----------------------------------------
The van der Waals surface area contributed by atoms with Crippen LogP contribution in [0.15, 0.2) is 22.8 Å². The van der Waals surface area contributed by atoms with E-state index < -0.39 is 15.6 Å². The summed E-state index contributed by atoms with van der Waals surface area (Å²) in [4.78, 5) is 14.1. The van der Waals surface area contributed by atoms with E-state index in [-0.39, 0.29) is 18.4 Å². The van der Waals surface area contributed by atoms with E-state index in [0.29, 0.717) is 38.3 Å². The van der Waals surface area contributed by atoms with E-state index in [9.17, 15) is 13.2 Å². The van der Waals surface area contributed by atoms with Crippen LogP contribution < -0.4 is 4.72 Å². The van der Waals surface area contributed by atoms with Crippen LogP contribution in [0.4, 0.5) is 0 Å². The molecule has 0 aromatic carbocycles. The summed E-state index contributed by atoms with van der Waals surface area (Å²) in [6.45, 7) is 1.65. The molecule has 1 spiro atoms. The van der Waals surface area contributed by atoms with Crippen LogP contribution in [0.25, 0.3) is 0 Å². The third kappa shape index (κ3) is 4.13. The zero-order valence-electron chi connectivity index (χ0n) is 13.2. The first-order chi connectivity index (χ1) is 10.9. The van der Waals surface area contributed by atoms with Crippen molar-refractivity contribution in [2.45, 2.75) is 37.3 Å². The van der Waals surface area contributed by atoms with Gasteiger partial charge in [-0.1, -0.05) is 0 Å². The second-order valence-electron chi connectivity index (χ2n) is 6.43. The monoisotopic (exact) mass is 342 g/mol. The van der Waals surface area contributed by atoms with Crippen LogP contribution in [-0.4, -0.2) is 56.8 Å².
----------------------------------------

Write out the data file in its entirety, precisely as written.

The van der Waals surface area contributed by atoms with Crippen LogP contribution in [0.15, 0.2) is 22.8 Å². The van der Waals surface area contributed by atoms with E-state index < -0.39 is 15.6 Å². The summed E-state index contributed by atoms with van der Waals surface area (Å²) in [4.78, 5) is 14.1. The van der Waals surface area contributed by atoms with E-state index in [-0.39, 0.29) is 18.4 Å². The van der Waals surface area contributed by atoms with E-state index in [0.29, 0.717) is 38.3 Å². The van der Waals surface area contributed by atoms with E-state index in [9.17, 15) is 13.2 Å². The van der Waals surface area contributed by atoms with Crippen LogP contribution < -0.4 is 4.72 Å². The van der Waals surface area contributed by atoms with Crippen LogP contribution in [0.4, 0.5) is 0 Å². The molecule has 0 aromatic carbocycles. The summed E-state index contributed by atoms with van der Waals surface area (Å²) in [6.45, 7) is 1.65. The molecule has 1 spiro atoms. The van der Waals surface area contributed by atoms with Crippen LogP contribution in [0.25, 0.3) is 0 Å². The third kappa shape index (κ3) is 4.13. The zero-order valence-electron chi connectivity index (χ0n) is 13.2. The first-order chi connectivity index (χ1) is 10.9. The van der Waals surface area contributed by atoms with Crippen molar-refractivity contribution in [2.45, 2.75) is 37.3 Å². The van der Waals surface area contributed by atoms with Gasteiger partial charge in [-0.1, -0.05) is 0 Å². The second-order valence-electron chi connectivity index (χ2n) is 6.43. The monoisotopic (exact) mass is 342 g/mol. The van der Waals surface area contributed by atoms with Crippen LogP contribution in [-0.4, -0.2) is 56.8 Å².